Urban Planning Replicability – a case for Kaizen

By Henry Motte-Munoz

In the past few classes, we have focused on fascinating attempts to create cities where none existed before — be they tens of kilometers away (KAEC) or a present/future suburb (Phung My Hung in Vietnam). The idea is that existing cities cannot cope with the waves of rural emigration in Emerging Markets. I would argue that renewal of existing Tier 2 cities across these nations would be a more cost-effective, natural way of absorbing the influx. And for these cities, there is no need to rely on “new eco-city” findings — examples abound of successful transformations, including Medellin in Colombia and Curitiba in Brazil. To take a leaf from the Toyota Production Method, Kaizen, or continuous improvement, can radically improve the quality of life and population absorption capacity of a city.

Medellin has just been named the world’s most innovative city by the Urban Land Institute. It beat Tel Aviv and New York, on the account of its social mobility, efficient public transport system and investment in civic spaces, art galleries and libraries. Instead of spending billions trying to replan its poor neighborhouds or clear them, it built a giant escalator and a cable car for its residents to commute to the city centre to their jobs. The transformation did not happen overnight, nor is it complete, but it has allowed the city, once a byword for drug cartels, to cope with a doubling of its population since 1985 to ~3m.

Exhibit 1: Giant Escalator through low-income neighborhoods of Medellin, Colombia

Continue reading


Connectivity is Needed in Smart Cities

By Michael Landerer

In our class on Living PlanIT when we dove into what the actually characteristics of a smart city were, I was amazed by the omission of “connectivity”.    Further, in looking at definitions of “smart cities” defining them as cities that exhibit smart economy, smart mobility, smart environment, smart people, smart living, and smart governance, smart connectivity is hardly mentioned. [1]

Based on the way people live their modern lives, the first thing that I thought would be a characteristic of a smart city would be connectivity.  Connectivity at a basic level could consist of universal WiFi and superior mobile coverage.   Beyond municipal Wifi smart connectivity can include a wide array of features greatly enriching the lives of residents.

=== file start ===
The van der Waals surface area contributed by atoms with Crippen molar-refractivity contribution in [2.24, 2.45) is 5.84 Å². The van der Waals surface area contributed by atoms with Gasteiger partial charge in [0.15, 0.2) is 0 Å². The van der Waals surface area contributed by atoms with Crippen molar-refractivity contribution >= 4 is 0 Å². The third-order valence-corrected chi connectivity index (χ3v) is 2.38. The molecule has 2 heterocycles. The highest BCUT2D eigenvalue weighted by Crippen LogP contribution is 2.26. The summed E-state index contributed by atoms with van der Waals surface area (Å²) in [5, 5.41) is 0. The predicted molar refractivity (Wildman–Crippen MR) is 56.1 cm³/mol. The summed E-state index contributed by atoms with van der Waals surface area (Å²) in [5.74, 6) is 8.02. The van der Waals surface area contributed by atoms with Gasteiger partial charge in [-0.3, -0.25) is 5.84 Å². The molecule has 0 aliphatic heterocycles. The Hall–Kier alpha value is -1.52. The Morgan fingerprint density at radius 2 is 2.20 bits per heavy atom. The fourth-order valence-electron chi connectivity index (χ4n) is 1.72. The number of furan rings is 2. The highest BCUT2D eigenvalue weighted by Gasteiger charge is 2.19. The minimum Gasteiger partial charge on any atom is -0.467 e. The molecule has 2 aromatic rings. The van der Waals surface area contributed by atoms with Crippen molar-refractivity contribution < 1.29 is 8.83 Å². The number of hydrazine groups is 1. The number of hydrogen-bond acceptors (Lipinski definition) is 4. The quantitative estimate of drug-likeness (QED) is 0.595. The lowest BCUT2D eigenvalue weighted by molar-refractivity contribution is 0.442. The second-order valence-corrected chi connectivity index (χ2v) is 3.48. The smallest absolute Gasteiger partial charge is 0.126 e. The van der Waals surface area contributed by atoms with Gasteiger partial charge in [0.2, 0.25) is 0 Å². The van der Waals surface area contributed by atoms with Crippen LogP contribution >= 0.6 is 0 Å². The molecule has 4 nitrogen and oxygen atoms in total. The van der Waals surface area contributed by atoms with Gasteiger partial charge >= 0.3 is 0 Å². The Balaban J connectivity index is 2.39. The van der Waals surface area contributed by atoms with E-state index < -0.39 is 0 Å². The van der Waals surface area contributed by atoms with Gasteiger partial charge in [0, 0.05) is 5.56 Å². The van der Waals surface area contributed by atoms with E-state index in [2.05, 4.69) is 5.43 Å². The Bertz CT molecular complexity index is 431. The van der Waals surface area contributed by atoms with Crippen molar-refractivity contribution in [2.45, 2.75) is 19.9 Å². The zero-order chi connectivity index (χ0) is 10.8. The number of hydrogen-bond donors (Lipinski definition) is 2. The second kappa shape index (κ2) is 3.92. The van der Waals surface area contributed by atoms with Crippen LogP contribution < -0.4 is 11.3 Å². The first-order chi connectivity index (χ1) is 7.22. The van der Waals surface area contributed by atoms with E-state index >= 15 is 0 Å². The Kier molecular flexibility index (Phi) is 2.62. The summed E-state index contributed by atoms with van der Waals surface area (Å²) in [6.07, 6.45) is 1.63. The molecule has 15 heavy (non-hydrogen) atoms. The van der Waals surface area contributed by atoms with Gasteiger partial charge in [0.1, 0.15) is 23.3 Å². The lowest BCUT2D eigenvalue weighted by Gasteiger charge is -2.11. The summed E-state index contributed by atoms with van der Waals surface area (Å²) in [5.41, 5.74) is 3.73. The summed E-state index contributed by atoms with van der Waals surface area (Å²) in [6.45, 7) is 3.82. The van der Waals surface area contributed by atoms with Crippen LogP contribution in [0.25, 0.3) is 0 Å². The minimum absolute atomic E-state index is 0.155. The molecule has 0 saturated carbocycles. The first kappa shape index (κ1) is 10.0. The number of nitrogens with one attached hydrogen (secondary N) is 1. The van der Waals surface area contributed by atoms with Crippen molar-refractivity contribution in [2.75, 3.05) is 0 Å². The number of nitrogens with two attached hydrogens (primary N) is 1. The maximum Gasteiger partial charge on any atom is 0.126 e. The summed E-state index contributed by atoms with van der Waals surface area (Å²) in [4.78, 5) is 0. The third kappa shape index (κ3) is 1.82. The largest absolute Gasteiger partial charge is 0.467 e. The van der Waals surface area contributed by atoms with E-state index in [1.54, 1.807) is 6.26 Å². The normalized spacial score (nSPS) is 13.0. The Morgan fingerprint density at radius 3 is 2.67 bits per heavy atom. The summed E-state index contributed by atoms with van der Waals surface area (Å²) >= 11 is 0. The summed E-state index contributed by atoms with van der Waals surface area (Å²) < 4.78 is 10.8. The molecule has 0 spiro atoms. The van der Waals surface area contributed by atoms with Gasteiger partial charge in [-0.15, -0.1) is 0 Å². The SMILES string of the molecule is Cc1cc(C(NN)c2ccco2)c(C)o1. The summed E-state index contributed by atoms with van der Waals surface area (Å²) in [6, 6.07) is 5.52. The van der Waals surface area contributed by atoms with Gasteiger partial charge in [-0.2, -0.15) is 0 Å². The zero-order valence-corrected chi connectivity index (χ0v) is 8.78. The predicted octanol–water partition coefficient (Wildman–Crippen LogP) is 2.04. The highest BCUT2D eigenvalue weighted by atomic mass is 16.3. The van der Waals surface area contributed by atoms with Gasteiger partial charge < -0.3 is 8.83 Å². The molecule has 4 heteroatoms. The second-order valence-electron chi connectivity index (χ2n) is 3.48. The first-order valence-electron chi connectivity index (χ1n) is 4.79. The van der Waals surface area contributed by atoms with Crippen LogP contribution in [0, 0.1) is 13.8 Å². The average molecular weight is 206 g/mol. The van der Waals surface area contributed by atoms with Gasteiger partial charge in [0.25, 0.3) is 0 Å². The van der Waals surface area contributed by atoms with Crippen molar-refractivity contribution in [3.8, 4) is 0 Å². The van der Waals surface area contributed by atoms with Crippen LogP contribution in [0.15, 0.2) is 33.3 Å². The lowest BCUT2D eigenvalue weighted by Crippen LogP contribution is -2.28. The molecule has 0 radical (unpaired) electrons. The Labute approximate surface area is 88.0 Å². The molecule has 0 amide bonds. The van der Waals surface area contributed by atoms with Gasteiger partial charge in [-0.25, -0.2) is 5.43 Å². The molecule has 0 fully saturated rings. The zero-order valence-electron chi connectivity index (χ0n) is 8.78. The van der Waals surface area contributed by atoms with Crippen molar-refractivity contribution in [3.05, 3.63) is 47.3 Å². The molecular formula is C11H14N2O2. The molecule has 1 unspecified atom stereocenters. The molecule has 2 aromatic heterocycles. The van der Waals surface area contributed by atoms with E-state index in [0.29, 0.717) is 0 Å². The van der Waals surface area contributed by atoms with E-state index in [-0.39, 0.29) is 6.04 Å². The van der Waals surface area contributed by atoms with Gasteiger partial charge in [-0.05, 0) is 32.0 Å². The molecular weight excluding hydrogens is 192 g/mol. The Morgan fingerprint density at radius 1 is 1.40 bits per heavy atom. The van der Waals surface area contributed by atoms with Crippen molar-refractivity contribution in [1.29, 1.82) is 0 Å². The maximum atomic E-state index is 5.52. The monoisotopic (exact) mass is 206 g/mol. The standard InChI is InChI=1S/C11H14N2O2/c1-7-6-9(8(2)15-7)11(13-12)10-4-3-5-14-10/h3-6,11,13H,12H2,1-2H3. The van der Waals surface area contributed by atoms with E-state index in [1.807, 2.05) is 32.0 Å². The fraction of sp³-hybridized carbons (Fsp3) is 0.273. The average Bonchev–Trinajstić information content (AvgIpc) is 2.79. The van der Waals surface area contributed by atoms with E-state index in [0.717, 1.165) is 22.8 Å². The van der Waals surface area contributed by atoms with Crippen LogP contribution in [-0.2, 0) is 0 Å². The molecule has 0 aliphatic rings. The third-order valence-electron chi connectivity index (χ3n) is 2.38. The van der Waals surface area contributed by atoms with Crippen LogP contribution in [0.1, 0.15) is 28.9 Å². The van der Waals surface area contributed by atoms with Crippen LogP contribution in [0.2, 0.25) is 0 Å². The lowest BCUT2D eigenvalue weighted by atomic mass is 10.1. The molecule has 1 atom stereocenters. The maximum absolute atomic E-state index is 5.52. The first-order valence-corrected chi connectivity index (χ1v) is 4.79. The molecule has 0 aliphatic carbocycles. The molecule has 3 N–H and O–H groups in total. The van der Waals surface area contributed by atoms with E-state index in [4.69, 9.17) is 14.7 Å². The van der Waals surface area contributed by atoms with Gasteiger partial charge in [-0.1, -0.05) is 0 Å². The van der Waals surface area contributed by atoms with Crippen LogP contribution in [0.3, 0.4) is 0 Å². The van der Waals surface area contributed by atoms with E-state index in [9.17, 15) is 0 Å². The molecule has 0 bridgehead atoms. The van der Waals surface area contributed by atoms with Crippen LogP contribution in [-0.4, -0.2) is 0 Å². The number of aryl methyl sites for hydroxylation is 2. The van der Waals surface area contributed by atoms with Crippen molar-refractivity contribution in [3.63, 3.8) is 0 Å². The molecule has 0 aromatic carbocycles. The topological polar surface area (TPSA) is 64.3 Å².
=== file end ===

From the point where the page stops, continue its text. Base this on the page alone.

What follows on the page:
A great model for such connectivity is right under our noses, Harvard University.  Not only is the Harvard Campus wired, but Harvard has the ability to communicate easily with all of its students.  It is able to email students about upcoming events or contact them in the case of service interruptions or a power outage.

Related to connectivity, there are various other aspects of HBS that could be integrated into a small to mid-sized urban environment that could be greatly beneficial to citizens.   At HBS, we have Classcards that allow us to see who our peers are and connect with them.   Security concerns aside, a level of transparency into who the other residents of a city are could have the potential to enrich the lives of its residents.  It could allow people to identify relevant business contacts or find people who share an alma mater.

The Harvard Mobile Application also provides numerous tools that could be transferred to cities.  Real time transit updates and tracking, listing of community events, listing of hours of operations for various facilities, and providing news are all things city apps could do.

How have cities succeeded in being connected?  Various cities have made efforts in terms of connectivity.  Beyond municipal WiFi networks, a few cities stand out.  New York City’s Big App contest has provided city data to citizens in a contest to create apps that have the potential to improve city lives.[2]  Xinjiang, China, a remote oil town has made considerable connectivity strides.  People have access to considerable transit and traffic application providing exact arrival times of transit and video from city traffic cameras.  Homes are equipped with panic buttons for emergency response.  The government even knows real time employment information for citizens allowing quick response to economic needs.[3]

There are undoubtedly numerous aspects that can make a city “smart”.   To me however, a city cannot be smart unless it is connected.  A connected city runs intelligently and enriches the lives of its residents.


[1] Fast Company, The Top 10 Smartest Cities in North America http://www.fastcoexist.com/1680967/the-top-10-smartest-cities-in-north-america#1

[2] Fast Company, The Top 10 Smartest Cities in North America http://www.fastcoexist.com/1680967/the-top-10-smartest-cities-in-north-america#1

[3] Freshome, 10 Most Impressive Smart Cities On Earth http://freshome.com/2013/02/07/10-most-impressive-smart-cities-on-earth/